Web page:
Ojay McDonald City Conversations

Ojay McDonald, Chief Executive of the Association of Town & City Management, presented next. He opened with a slide introducing Ryan’s World (an all too familiar sight for parents), a 10 year old YouTube star who reviews toys, and whose videos have been viewed over 45 billion times. Ryan’s impact on the toy industry is colossal, with his reviews having the potential to drastically influence sales: and as Ojay said, YouTube might be the future of retail. 

YouTube, online shopping, social media, the rise of the influencer: the rate of retail innovation is extraordinary. Ojay suggested we were living through a period of change comparable to the Industrial Revolution and that our understanding of space and place needed to change. It’s not just about retail; cash is disappearing, some blockbuster movies no longer make it to the cinema, and the city centre needs to find a new way to be relevant in virtual world.  

The anchor for cities may no longer be the flagship store. In Stockport, they’re reiminagining the city centre by creating a community green-space along the river, which has reduced capacity and instead drives engagement and investment into the city. Thinking outside the box will be crucial for city centre development, but change needs to be made tactically and consciously.  

Ojay also warned of the climate crisis: extreme weather incidents are likely to become part of the new normal, and ‘climate proof’ cities do not always stand up to their claims. Zhengzhou,  a city in China, was deluged with a year’s worth of rain in just three days, and in spite of being built as a ‘sponge city’ designed to mitigate the impact of floods,  over 300 people died and an estimated $10 billion was wiped off the local economy. Climate crisis mitigation needs to begin now, and be baked into planning decisions and infrastructure planning. For Ojay, the future of all cities needs to overlap economic drivers with the environmental ones.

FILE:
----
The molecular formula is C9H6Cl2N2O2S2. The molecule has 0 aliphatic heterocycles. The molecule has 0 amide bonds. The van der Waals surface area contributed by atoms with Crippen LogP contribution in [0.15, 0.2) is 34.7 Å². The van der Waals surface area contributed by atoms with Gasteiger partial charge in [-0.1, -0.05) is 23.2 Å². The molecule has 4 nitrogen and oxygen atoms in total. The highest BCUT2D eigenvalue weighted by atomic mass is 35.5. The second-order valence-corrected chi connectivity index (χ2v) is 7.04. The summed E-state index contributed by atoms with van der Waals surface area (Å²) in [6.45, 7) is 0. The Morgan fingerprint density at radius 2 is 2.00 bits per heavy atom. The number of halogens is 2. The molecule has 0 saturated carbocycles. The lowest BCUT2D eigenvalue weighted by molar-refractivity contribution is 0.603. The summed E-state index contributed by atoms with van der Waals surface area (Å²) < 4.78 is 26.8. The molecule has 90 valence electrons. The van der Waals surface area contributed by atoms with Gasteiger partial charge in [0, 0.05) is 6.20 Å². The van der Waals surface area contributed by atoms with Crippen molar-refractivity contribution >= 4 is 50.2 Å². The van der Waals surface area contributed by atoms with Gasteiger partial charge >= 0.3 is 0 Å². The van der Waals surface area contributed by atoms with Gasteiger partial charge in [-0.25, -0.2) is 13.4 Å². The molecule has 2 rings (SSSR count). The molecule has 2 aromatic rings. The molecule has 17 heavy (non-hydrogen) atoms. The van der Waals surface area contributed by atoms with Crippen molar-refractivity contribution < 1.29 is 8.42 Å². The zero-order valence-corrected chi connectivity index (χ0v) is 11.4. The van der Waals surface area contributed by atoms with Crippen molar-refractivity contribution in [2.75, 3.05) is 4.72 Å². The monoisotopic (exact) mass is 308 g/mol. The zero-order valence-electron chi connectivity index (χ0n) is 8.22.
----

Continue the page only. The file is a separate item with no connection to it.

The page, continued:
Hayley Johnson City Conversations

Our panel event brought together sector experts, and council decision-makers, including Stephen Evans, Chief Executive, Norwich City Council and Tom McCabe, Head of Paid Services and Executive Director of Community and Environmental Services.  
Transport, and the need for an effective public transport network and cycle route network, was talked about widely. Whilst Norwich benefits from having a walkable city centre, and compact inner city catchment, the urban sprawl of the suburbs extends and diversifies the transport needs. As the major city within a rural area, Norwich also needs to provide transport routes for those travelling from a significant distance away, who will use the city in different ways to local residents.